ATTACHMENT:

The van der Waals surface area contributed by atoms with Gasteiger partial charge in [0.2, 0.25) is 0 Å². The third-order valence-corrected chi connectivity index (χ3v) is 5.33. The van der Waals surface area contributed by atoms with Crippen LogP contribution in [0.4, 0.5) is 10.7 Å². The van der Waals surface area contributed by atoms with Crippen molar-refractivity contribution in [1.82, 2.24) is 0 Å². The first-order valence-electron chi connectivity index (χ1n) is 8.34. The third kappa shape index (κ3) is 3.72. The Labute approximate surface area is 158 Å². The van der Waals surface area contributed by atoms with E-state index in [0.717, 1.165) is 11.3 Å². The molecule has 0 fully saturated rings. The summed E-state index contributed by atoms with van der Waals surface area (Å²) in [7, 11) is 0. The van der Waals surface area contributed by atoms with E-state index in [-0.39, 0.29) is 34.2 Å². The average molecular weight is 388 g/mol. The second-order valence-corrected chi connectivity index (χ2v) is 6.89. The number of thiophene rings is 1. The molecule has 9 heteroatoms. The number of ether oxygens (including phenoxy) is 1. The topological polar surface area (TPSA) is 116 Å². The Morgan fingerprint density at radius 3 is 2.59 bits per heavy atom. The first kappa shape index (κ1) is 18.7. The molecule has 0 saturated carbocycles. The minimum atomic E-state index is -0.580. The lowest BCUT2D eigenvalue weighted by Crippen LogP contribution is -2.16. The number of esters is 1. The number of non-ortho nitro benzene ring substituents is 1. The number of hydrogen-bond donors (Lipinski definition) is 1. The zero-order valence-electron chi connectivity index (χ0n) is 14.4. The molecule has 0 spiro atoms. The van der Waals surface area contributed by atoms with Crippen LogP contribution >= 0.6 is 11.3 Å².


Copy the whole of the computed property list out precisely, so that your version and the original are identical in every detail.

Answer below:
The van der Waals surface area contributed by atoms with Gasteiger partial charge in [0.2, 0.25) is 0 Å². The third-order valence-corrected chi connectivity index (χ3v) is 5.33. The van der Waals surface area contributed by atoms with Crippen LogP contribution in [0.4, 0.5) is 10.7 Å². The van der Waals surface area contributed by atoms with Crippen molar-refractivity contribution in [1.82, 2.24) is 0 Å². The first-order valence-electron chi connectivity index (χ1n) is 8.34. The third kappa shape index (κ3) is 3.72. The Labute approximate surface area is 158 Å². The van der Waals surface area contributed by atoms with E-state index in [0.717, 1.165) is 11.3 Å². The molecule has 0 fully saturated rings. The summed E-state index contributed by atoms with van der Waals surface area (Å²) in [7, 11) is 0. The van der Waals surface area contributed by atoms with E-state index in [-0.39, 0.29) is 34.2 Å². The average molecular weight is 388 g/mol. The second-order valence-corrected chi connectivity index (χ2v) is 6.89. The number of thiophene rings is 1. The molecule has 9 heteroatoms. The number of ether oxygens (including phenoxy) is 1. The topological polar surface area (TPSA) is 116 Å². The Morgan fingerprint density at radius 3 is 2.59 bits per heavy atom. The first kappa shape index (κ1) is 18.7. The molecule has 0 saturated carbocycles. The minimum atomic E-state index is -0.580. The lowest BCUT2D eigenvalue weighted by Crippen LogP contribution is -2.16. The number of esters is 1. The number of non-ortho nitro benzene ring substituents is 1. The number of hydrogen-bond donors (Lipinski definition) is 1. The zero-order valence-electron chi connectivity index (χ0n) is 14.4. The molecule has 0 spiro atoms. The van der Waals surface area contributed by atoms with Crippen LogP contribution >= 0.6 is 11.3 Å².